DS Well, me too, actually. I never heard of it—I mean, I haven’t heard of it in 12 years. This has to do with a particularly German punctuality and bureaucracy, because I think it slipped in through all those cultural functionaries who are all the time in contact with each other, because what else do they have to do, instead of taking care of us—so some people of the Deutsche Filme Akadamie, I’m sure, do this very exact biography of people. This was a seven-minute try-out with a camera in the first year of film school. That’s all. It’s a seven-minute thing and I forgot completely, because while I went to film school I also did small movies in television, ten-minute things; with Rosa von Praunheim, we did a little movie about Samuel Beckett, which was Samuel Beckett walking in Berlin from the place where he was sleeping to the rehearsal of a play of his; we stayed on the same bridge for a fortnight filming Samuel Beckett walking by. In general the television didn’t accept those things afterwards. I never regarded them as that important. So Miriam slipped in through some German spy files. I don’t know if it even still exists, no idea.
GI What was the first real film?
DS Do Everything In The Dark. It’s a kind of invented documentary fiction about the last servant school in Europe, in Italy; you know, before the first world war there were millions of servants and butlers . . .
GI There’s a Walser novel about a servant school, Jakob von Gunten.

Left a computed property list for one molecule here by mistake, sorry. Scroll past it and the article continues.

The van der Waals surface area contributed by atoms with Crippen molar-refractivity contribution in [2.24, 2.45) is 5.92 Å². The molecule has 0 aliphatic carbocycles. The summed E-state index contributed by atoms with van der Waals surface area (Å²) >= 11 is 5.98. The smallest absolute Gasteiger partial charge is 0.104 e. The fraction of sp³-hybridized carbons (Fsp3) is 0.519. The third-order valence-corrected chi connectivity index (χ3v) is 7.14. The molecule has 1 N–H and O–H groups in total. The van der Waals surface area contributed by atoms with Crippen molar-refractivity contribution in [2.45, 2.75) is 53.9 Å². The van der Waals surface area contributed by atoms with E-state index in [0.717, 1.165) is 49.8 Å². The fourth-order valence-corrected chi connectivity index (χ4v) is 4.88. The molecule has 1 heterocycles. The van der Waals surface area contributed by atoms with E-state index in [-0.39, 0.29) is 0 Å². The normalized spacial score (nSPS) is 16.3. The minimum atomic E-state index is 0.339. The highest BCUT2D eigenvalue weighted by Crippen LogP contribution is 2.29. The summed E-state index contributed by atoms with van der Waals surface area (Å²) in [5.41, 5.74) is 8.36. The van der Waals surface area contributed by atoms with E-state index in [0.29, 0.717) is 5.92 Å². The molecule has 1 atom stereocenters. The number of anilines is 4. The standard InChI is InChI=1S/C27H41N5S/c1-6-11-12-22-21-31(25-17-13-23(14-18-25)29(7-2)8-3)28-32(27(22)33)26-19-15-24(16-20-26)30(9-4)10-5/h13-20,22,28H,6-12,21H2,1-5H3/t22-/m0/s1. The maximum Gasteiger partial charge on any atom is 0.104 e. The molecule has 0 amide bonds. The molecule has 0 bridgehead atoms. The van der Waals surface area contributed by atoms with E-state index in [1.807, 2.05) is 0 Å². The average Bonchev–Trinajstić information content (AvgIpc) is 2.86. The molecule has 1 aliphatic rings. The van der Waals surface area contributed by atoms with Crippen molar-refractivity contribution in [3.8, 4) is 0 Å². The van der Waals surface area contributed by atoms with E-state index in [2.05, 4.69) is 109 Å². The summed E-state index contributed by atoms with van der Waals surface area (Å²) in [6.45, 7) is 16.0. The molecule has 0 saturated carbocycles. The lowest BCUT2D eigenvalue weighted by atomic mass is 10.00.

DS Yes, right, there’s a Walser novel; and there’s this wonderful thing by Jonathan Swift, Advice to Servants, that I took the title from; this got published in London in the 18th century. It has all these things like, “Never use your own knife, use the knife of your master, because your own knife you might use one day,” “Do everything in the dark, to save up the light of your master . . .” There’s a double sense to all of it, it came out and was quite a fashionable thing for one season in London, but of course it was never read by the people he gave this advice to because they couldn’t read. It was only the upper class that delighted in reading about how they should get killed by their servants. I shot it in Venice in five days, with Igor (Joczka), and with all these strange people I met there. An old mistress of Mussolini, and Principessa Cinni, the mother of this romantic figure in the ’40s who was so much in love with Merle Oberon that he flew over her house in Cap d’Antibes and every day threw thousands of roses down to her, and one day the plane crashed. People like that are in this movie.
GI The movie after that is about servants, too.